[By Paul Brennan], Global Trade Magazine, June-July, 2012

You remember those grade-school maps, the ones that marked places with icons depicting chief industrial output—iron for good-old Pittsburgh, a film reel next to Los Angeles, an automobile for Detroit, oil wells across Oklahoma and Texas, steer for Chicago’s stockyards, maybe?

North Dakota would have been stamped with geologically significant sheaves of wheat or monstrous loaves of bread. Today, while still a major grain exporter, North Dakota’s No. 1 export is tractors. And one of the leading agricultural equipment exporters is Brandt Holdings Company of Fargo.

For most Fargoans, Brandt is probably best known as the owner of the local hockey team, the United States Hockey League’s Fargo Force. But internationally, it’s Brandt’s agricultural division that attracts the most attention. So much so, that last year the company received from the Commerce Department’s International Trade Administration the Presidential “E” award, which was established in 1961 to honor “persons, firms, or organizations which contribute significantly in the effort to increase United States exports.”

Still, Brandt’s international sales make up only 5 percent of its overall sales. But it’s precisely because Brandt’s domestic sales are so large, that its international sales are so necessary.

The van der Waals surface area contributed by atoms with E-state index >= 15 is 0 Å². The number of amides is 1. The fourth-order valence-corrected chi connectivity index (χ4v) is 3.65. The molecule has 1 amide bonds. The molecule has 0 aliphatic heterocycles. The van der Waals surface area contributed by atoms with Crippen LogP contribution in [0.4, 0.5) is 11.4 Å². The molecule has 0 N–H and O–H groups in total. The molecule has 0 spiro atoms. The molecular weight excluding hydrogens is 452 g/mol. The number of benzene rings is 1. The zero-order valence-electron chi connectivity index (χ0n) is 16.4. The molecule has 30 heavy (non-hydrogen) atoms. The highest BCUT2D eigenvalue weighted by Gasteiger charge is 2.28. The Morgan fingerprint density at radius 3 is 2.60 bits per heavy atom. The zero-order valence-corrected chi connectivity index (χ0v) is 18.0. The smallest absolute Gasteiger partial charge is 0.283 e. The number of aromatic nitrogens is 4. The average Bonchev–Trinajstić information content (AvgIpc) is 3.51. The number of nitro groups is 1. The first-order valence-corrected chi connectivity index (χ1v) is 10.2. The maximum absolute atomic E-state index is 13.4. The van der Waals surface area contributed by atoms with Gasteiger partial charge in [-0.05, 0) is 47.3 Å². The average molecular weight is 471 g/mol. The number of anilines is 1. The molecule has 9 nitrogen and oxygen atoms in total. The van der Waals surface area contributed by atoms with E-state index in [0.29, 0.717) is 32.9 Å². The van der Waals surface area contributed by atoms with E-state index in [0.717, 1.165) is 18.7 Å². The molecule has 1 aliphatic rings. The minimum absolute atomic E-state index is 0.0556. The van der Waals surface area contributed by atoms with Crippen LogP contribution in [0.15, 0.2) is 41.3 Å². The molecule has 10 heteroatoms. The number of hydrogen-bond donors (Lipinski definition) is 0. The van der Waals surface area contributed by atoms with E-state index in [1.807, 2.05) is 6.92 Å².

The company was founded in 1992 by Ace A. Brandt. Brandt, the son of an agri-businessman, grew up on the family farm in North Dakota, and his company’s reach now extends from the needs of farmers to real estate development and the gap-toothed smiles of junior-league hockey players. Importantly, Brandt Holdings owns 23 John Deere dealerships over five states.

John Deere is an iconic brand, of course, both here in the United States and abroad. Its   green and yellow color scheme is familiar to people who have never been any closer to a farm than their supermarket’s produce department. Its name is synonymous with agricultural equipment from riding movers to massive combines. But with all the inbuilt advantages that come with owning a dealership of any sort, there are certain constraints as well. And it is in those constraints that Brandt Holdings has found opportunities.